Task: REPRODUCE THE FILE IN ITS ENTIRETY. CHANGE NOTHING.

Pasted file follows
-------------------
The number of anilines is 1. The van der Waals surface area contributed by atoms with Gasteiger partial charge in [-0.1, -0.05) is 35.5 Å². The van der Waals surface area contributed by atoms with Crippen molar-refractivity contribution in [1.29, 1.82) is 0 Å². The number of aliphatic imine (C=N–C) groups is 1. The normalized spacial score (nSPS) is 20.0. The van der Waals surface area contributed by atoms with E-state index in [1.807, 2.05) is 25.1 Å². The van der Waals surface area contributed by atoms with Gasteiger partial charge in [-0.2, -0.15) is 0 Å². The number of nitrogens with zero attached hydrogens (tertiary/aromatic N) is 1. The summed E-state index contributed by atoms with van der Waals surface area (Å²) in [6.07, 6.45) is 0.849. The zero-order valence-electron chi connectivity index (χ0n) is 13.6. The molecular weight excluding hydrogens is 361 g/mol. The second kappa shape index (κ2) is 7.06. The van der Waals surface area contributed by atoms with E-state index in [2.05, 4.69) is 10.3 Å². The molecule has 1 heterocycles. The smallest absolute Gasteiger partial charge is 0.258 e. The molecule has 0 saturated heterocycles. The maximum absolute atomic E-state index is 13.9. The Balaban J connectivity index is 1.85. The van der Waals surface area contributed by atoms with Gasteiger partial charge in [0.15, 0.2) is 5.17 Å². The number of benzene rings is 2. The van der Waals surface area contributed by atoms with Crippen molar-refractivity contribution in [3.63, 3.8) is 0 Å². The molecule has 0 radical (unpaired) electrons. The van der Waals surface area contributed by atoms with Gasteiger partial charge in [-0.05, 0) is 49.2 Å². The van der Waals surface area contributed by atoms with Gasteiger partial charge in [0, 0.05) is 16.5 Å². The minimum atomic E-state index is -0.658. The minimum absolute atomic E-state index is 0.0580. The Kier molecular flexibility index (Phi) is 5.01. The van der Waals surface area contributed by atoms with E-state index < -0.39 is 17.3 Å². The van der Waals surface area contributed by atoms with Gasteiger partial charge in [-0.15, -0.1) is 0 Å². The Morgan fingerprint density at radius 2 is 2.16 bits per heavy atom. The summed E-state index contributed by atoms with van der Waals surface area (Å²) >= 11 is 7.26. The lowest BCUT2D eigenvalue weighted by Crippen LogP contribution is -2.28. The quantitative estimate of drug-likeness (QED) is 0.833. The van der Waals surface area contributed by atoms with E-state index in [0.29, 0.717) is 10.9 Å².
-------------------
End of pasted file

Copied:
The number of anilines is 1. The van der Waals surface area contributed by atoms with Gasteiger partial charge in [-0.1, -0.05) is 35.5 Å². The van der Waals surface area contributed by atoms with Crippen molar-refractivity contribution in [1.29, 1.82) is 0 Å². The number of aliphatic imine (C=N–C) groups is 1. The normalized spacial score (nSPS) is 20.0. The van der Waals surface area contributed by atoms with E-state index in [1.807, 2.05) is 25.1 Å². The van der Waals surface area contributed by atoms with Gasteiger partial charge in [-0.2, -0.15) is 0 Å². The number of nitrogens with zero attached hydrogens (tertiary/aromatic N) is 1. The summed E-state index contributed by atoms with van der Waals surface area (Å²) in [6.07, 6.45) is 0.849. The zero-order valence-electron chi connectivity index (χ0n) is 13.6. The molecular weight excluding hydrogens is 361 g/mol. The second kappa shape index (κ2) is 7.06. The van der Waals surface area contributed by atoms with E-state index in [2.05, 4.69) is 10.3 Å². The molecule has 1 heterocycles. The smallest absolute Gasteiger partial charge is 0.258 e. The molecule has 0 saturated heterocycles. The maximum absolute atomic E-state index is 13.9. The Balaban J connectivity index is 1.85. The van der Waals surface area contributed by atoms with Gasteiger partial charge in [0.15, 0.2) is 5.17 Å². The number of benzene rings is 2. The van der Waals surface area contributed by atoms with Crippen molar-refractivity contribution in [3.63, 3.8) is 0 Å². The molecule has 0 radical (unpaired) electrons. The van der Waals surface area contributed by atoms with Gasteiger partial charge in [-0.05, 0) is 49.2 Å². The van der Waals surface area contributed by atoms with Gasteiger partial charge in [0, 0.05) is 16.5 Å². The minimum atomic E-state index is -0.658. The minimum absolute atomic E-state index is 0.0580. The Kier molecular flexibility index (Phi) is 5.01. The van der Waals surface area contributed by atoms with E-state index < -0.39 is 17.3 Å². The van der Waals surface area contributed by atoms with Gasteiger partial charge in [-0.15, -0.1) is 0 Å². The Morgan fingerprint density at radius 2 is 2.16 bits per heavy atom. The summed E-state index contributed by atoms with van der Waals surface area (Å²) >= 11 is 7.26. The lowest BCUT2D eigenvalue weighted by Crippen LogP contribution is -2.28. The quantitative estimate of drug-likeness (QED) is 0.833. The van der Waals surface area contributed by atoms with E-state index in [0.29, 0.717) is 10.9 Å².